Monday, 17 October 2011

Each and Every Angel

"The jam was getting exciting. For five days they had been parked on the ring road about a mile from the arch of Wembley. Initially there was anger but when realisation dawned that this was finally it, the road began to take on a life of its own.

Perhaps the first sign came about seven hours in, when Jerry the Hatch stuffed his rucksack full with the festival supplies from his boot and wove his way between the cars on his little scooter selling beer window to window. He was surprised how quickly they went, it still being the afternoon. In half an hour the bag was empty and he pushed back into Neasden, his leg swinging freely, to find an off licence. By nightfall he was exhausted and with a four pack remaining he returned to his vehicle.

Lubricated by alcohol, conversations were struck up through open windows, Facebook friends were made, hashtags formed constellations in the Twittersphere.

Jerry awoke early the next day to get to work, only to find other vendors already going, most on scooters but others jogging. Some tried bicycles but there wasn't really room to pedal around. Business was just as quick though and by midday the party was in full swing. People tuned their radios to the same stations so that the road echoed to the BBC's own holy choir, voices fractionally out of synch.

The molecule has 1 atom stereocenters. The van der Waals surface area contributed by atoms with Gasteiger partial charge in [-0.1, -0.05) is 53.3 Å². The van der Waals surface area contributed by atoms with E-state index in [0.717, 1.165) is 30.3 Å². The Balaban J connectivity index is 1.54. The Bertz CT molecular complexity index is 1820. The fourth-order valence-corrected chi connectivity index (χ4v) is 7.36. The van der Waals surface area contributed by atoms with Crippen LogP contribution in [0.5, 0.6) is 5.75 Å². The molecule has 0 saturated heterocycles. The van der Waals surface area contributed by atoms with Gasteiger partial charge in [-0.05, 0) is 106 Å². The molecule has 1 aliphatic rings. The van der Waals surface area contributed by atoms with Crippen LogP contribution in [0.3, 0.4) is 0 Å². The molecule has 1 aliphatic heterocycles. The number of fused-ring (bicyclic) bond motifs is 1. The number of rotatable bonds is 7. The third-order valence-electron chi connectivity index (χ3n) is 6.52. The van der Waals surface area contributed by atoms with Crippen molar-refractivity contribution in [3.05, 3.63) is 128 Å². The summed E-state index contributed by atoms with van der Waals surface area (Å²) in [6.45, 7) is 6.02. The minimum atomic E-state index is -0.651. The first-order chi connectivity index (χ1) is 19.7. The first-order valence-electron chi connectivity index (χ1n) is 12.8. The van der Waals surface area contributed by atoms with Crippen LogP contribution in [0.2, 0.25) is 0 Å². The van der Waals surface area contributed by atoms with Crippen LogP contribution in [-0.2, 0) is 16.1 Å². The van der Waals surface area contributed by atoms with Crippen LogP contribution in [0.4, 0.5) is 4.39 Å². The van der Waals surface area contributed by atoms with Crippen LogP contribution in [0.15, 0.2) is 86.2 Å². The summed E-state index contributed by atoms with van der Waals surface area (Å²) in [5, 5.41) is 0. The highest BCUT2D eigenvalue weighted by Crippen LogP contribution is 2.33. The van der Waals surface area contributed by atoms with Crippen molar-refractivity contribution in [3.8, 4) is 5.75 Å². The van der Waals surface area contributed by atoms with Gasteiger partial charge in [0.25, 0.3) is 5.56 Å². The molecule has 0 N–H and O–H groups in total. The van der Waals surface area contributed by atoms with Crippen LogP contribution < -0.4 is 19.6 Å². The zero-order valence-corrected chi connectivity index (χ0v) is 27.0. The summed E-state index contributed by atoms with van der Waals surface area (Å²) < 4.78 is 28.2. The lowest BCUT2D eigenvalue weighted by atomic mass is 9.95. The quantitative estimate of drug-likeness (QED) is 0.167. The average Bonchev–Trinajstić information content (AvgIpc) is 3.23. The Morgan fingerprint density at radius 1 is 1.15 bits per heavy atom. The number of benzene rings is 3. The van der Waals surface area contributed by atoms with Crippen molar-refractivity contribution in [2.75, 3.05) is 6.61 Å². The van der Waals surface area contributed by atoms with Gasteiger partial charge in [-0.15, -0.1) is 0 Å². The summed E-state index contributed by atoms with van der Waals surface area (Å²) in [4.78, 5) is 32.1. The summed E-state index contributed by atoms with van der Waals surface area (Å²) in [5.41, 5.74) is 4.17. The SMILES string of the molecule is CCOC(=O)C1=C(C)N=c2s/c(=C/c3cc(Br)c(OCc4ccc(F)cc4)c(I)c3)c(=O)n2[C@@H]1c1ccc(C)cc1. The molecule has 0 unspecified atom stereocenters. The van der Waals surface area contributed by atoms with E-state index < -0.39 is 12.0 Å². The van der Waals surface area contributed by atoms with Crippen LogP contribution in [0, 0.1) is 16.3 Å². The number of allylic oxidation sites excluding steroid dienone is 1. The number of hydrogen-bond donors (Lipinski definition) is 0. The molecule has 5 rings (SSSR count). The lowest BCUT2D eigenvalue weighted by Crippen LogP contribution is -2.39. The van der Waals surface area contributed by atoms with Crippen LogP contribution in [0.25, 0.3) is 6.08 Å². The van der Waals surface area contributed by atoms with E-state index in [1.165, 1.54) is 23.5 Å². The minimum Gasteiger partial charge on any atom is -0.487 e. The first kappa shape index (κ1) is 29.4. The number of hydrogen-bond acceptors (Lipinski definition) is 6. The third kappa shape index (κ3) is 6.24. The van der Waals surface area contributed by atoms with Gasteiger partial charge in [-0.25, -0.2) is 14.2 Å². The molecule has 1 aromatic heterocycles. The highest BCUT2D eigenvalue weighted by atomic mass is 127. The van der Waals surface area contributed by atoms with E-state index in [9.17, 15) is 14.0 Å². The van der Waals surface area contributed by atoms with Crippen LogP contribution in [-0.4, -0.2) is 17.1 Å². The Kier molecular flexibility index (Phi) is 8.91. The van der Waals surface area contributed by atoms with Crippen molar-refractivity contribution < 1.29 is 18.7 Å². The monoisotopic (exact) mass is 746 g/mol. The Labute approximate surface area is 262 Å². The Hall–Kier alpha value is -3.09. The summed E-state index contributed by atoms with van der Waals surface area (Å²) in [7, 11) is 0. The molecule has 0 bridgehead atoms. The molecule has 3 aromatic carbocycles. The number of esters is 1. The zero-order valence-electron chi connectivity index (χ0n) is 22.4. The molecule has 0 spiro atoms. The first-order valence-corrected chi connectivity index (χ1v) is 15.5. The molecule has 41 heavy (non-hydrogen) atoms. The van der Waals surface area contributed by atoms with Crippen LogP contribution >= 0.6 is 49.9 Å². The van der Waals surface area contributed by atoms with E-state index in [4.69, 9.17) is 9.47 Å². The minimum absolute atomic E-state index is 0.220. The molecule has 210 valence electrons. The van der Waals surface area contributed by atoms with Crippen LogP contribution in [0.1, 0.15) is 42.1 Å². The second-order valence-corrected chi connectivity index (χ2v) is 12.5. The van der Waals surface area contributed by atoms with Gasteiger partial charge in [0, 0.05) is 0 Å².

This unity was temporary though and as the afternoon wore on it fractured. Channels were changed and new hashtags were born, nastier now. There were scuffles. The third day continued in this vein, with added car horns. Jerry restricted his sales to the mornings and locked himself in by dark. Sleep became harder to come  by. He caught snatches but the noise never died. Sometimes too near.

When rumour spread that something was coming he made one last trip to the off licence, for himself alone this time, and returned to wait."

"And then?"

"You know what happened then."

"I don't. I thought you were going to tell me."

"It was horrific."

"So you say."

"It was inevitable."

"So you say. So it's been said around here since the sixteenth century, or earlier, but you can't tell me what happened."

"I wasn't there."

"Yet you seem so sure."

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